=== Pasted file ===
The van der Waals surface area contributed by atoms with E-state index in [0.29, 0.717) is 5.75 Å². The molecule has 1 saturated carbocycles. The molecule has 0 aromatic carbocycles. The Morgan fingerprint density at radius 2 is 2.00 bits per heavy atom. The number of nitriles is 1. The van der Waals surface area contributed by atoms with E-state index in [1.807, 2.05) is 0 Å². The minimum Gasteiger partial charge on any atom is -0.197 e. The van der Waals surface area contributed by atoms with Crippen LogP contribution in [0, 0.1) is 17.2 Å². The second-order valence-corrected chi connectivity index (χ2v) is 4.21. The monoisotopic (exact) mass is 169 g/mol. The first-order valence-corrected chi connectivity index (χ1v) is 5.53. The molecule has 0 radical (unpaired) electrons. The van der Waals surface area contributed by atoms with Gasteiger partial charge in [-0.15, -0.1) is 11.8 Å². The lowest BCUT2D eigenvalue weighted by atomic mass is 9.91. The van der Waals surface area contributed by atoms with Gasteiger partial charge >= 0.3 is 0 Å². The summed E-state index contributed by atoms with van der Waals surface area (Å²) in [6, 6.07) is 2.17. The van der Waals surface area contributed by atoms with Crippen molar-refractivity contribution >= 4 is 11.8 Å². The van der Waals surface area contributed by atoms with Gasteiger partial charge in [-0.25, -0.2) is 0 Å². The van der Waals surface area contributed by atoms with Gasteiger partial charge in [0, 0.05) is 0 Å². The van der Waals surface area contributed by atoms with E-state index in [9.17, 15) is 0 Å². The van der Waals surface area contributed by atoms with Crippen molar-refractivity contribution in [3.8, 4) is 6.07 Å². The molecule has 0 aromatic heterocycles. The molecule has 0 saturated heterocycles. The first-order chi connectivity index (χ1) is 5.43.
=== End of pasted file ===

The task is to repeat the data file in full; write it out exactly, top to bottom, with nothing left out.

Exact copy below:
The van der Waals surface area contributed by atoms with E-state index in [0.29, 0.717) is 5.75 Å². The molecule has 1 saturated carbocycles. The molecule has 0 aromatic carbocycles. The Morgan fingerprint density at radius 2 is 2.00 bits per heavy atom. The number of nitriles is 1. The van der Waals surface area contributed by atoms with E-state index in [1.807, 2.05) is 0 Å². The minimum Gasteiger partial charge on any atom is -0.197 e. The van der Waals surface area contributed by atoms with Crippen LogP contribution in [0, 0.1) is 17.2 Å². The second-order valence-corrected chi connectivity index (χ2v) is 4.21. The monoisotopic (exact) mass is 169 g/mol. The first-order valence-corrected chi connectivity index (χ1v) is 5.53. The molecule has 0 radical (unpaired) electrons. The van der Waals surface area contributed by atoms with Gasteiger partial charge in [-0.15, -0.1) is 11.8 Å². The lowest BCUT2D eigenvalue weighted by atomic mass is 9.91. The van der Waals surface area contributed by atoms with Gasteiger partial charge >= 0.3 is 0 Å². The summed E-state index contributed by atoms with van der Waals surface area (Å²) in [6, 6.07) is 2.17. The van der Waals surface area contributed by atoms with Crippen molar-refractivity contribution >= 4 is 11.8 Å². The van der Waals surface area contributed by atoms with Gasteiger partial charge in [-0.25, -0.2) is 0 Å². The van der Waals surface area contributed by atoms with Gasteiger partial charge in [0, 0.05) is 0 Å². The van der Waals surface area contributed by atoms with E-state index in [9.17, 15) is 0 Å². The van der Waals surface area contributed by atoms with Crippen molar-refractivity contribution in [3.8, 4) is 6.07 Å². The molecule has 0 aromatic heterocycles. The molecule has 0 saturated heterocycles. The first-order chi connectivity index (χ1) is 5.43.